Thursday, August 20, 2009


Imagine a language like English but that has no disjunction—it still, however, has conjunction and negation. There is a sense in which speakers of that language are not missing out on any aspect of reality. It may or may not be true that the English "p or q" expresses the same proposition as "it's not both the case that not p and that not q", but there seems to be an intuitive sense in which whatever reality is pointed out by "p or q", it is also pointed out by that disjunction-free circumlocution. Hold on to that sense of "not missing out".

Now, take a language like English but devoid of indicative and subjunctive conditionals. However, the language has disjunction, negation and conditional probabilities ("it is (very, somewhat, not at all, etc.) likely that ... given ..."). Are the speakers of that language missing out on any aspect of reality? Is there any irreducibly conditional aspect of reality?

Let me grant for the sake of argument that the English indicative "q if p" is not logically equivalent to "q or not p". But are there aspects of reality that can only be captured by indicative conditionals, with disjunction and negation not being adequate to the task? I do not know of any. That is a weak argument for their non-existence, I know. However, I tend to be fairly self-conscious about my use of conditionals, and I talk about a large variety of subjects, so there is some evidence here. Certainly, it does not appear that science requires an indicative conditional. "Either the reaction occurred or the chemicals were not mixed" seems to do just as well as "The reaction occurred if the chemicals were mixed."

There may be conditional obligations. But a conditional obligation either uses a sui generis conditional that is neither the indicative nor the subjunctive, or else can be expressed disjunctively: "Either I should do what I promised or I cannot reasonably do what I promised."

If Molinism is true, the subjunctive conditional is irreducible, and expresses features of reality that cannot be otherwise expressed. But I think Molinism is false.

It is tempting to think dispositions cannot be expressed in any way other than by subjunctive conditionals. But it's really hard to express dispositions even by means of subjunctive conditionals, given finkish problems.


Brandon said...

Perhaps it depends on what conditional locutions we are considering. "If p, q" is very generic: it doesn't establish any particular sort of relation between p and q. But there are more domain-specific conditional locutions, e.g., when considering explanation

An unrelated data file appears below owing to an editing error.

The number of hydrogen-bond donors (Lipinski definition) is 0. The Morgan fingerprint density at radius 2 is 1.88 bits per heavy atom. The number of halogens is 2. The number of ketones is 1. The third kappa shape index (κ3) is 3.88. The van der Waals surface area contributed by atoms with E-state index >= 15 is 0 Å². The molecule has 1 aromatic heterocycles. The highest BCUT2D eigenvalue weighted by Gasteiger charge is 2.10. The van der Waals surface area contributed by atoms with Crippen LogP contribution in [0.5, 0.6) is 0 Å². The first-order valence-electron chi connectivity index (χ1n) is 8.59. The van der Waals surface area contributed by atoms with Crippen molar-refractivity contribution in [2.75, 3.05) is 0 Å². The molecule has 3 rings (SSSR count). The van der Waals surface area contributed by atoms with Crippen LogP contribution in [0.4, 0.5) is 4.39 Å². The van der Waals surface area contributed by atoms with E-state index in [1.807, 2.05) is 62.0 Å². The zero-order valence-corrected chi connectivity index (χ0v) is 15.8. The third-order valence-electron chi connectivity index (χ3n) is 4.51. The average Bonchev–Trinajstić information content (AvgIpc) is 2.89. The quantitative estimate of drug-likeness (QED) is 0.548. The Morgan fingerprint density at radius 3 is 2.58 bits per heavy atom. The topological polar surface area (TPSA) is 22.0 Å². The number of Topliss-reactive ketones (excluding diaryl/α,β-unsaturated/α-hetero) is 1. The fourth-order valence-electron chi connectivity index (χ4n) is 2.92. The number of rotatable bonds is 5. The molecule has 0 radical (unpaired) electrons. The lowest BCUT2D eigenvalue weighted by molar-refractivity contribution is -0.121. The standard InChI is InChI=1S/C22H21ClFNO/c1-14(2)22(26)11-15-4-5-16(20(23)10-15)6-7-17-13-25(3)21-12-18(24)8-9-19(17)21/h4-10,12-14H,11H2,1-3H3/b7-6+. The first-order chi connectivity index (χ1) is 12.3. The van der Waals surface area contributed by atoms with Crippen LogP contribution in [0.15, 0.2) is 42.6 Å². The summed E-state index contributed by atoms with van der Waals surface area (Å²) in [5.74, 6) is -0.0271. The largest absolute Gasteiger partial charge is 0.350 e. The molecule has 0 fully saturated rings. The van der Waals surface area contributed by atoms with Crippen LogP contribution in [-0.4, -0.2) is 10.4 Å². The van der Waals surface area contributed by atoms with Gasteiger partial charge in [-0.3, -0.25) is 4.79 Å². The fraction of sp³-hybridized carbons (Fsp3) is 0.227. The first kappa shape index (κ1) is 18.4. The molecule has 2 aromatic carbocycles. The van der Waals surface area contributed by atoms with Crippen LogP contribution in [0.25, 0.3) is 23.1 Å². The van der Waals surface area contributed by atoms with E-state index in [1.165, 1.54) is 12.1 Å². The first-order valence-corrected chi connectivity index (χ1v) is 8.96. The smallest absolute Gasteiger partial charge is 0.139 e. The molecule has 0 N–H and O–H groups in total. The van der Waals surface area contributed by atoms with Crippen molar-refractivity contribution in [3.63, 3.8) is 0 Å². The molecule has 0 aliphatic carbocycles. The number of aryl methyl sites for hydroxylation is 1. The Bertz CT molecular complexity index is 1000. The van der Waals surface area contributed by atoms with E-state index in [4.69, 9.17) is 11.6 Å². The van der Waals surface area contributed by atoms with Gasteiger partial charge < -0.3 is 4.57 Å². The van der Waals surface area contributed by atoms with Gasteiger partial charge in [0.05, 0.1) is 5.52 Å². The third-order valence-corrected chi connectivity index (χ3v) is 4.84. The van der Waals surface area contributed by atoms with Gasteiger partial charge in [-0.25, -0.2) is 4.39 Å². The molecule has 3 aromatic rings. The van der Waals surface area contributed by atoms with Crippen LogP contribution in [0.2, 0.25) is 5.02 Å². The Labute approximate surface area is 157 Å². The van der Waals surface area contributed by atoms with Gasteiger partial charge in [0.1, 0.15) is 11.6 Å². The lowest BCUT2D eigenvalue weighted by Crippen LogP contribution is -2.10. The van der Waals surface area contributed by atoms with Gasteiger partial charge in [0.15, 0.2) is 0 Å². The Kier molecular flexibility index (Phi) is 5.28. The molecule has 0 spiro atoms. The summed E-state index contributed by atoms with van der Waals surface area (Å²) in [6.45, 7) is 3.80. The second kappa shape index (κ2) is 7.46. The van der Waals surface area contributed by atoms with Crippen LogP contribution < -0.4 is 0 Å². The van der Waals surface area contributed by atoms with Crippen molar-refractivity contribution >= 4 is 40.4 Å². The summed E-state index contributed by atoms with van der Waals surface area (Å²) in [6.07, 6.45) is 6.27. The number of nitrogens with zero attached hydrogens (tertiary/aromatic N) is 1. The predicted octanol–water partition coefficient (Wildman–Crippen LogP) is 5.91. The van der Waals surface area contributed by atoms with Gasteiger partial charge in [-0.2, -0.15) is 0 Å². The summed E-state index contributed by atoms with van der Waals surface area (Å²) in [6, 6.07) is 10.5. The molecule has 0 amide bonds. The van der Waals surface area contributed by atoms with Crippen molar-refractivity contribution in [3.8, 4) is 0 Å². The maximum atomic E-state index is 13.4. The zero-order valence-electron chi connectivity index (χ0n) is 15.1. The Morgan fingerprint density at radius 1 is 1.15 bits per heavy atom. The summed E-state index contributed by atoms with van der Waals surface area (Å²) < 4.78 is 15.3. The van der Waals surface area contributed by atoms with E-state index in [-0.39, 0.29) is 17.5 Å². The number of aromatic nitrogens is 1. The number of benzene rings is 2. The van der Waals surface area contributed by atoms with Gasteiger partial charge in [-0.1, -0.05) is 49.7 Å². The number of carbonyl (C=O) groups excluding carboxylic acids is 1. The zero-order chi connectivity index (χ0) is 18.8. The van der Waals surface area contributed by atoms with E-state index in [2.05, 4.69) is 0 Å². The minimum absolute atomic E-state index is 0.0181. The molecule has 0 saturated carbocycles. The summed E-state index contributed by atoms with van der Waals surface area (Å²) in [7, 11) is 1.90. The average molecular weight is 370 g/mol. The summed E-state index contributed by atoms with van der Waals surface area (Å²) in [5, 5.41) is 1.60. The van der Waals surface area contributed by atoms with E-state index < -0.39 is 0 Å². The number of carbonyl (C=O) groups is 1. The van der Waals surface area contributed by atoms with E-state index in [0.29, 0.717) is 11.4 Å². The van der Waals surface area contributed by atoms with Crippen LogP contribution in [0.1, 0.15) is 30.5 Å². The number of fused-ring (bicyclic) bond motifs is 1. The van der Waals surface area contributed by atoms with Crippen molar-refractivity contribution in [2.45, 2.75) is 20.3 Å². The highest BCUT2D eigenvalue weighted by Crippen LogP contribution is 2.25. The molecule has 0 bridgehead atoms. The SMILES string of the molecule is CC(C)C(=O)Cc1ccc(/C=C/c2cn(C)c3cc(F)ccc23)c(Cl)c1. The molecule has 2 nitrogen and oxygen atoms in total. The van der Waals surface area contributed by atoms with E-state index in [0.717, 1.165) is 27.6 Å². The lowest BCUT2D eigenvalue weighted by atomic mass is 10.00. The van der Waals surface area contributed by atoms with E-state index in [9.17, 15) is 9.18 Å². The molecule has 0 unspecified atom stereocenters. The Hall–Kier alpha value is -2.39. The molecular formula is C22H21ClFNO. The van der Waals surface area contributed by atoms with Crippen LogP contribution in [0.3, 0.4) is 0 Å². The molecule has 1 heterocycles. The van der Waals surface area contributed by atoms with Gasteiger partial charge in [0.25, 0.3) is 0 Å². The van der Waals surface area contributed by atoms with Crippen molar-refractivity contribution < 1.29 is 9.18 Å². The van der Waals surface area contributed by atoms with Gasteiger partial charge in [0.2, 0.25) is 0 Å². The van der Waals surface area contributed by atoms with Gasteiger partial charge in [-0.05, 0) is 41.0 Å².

q because p

"The reaction occurred if the chemicals were mixed" is consistent with the relation being symmetrical -- perhaps the two are merely correlated effects of something else. But "The reaction occurred because the chemicals were mixed" establishes an asymmetry between the two propositions. "Either the reaction occurred or the chemicals were not mixed" won't preserve the asymmetry, and English doesn't seem to have a disjunctive locution that would.

Of course, that's not strong enough to allow us to conclude that there is any "irreducibly conditional aspect of reality"; we'd need to know not merely that English in fact does not have domain-specific disjunctions to correspond to domain-specific conditionals but that it couldn't in fact do so because they can't be made. And that would be a hard thing to argue either way, I'd imagine.

Alexander R Pruss said...

I've never thought of "because" as a conditional. Do you want to expand?

Brandon said...

Hmmm; I've never thought of q because p as a candidate for not being conditional. I take q because p to be merely a specification of q if p, where the underlying relation is causal (or, more broadly, causally explanatory). (Likewise, q given p is merely a specification of q if p where the underlying relation is logical, e.g., {insert conclusion here} given {insert conjunction of premises here}.) Otherwise how would we explain the fact that q because p is often represented as q if p? It seems the most natural way to take this is to say that q if p is the genus, so to speak, and q because p is a species in which q and p have a particular kind of relation to each other.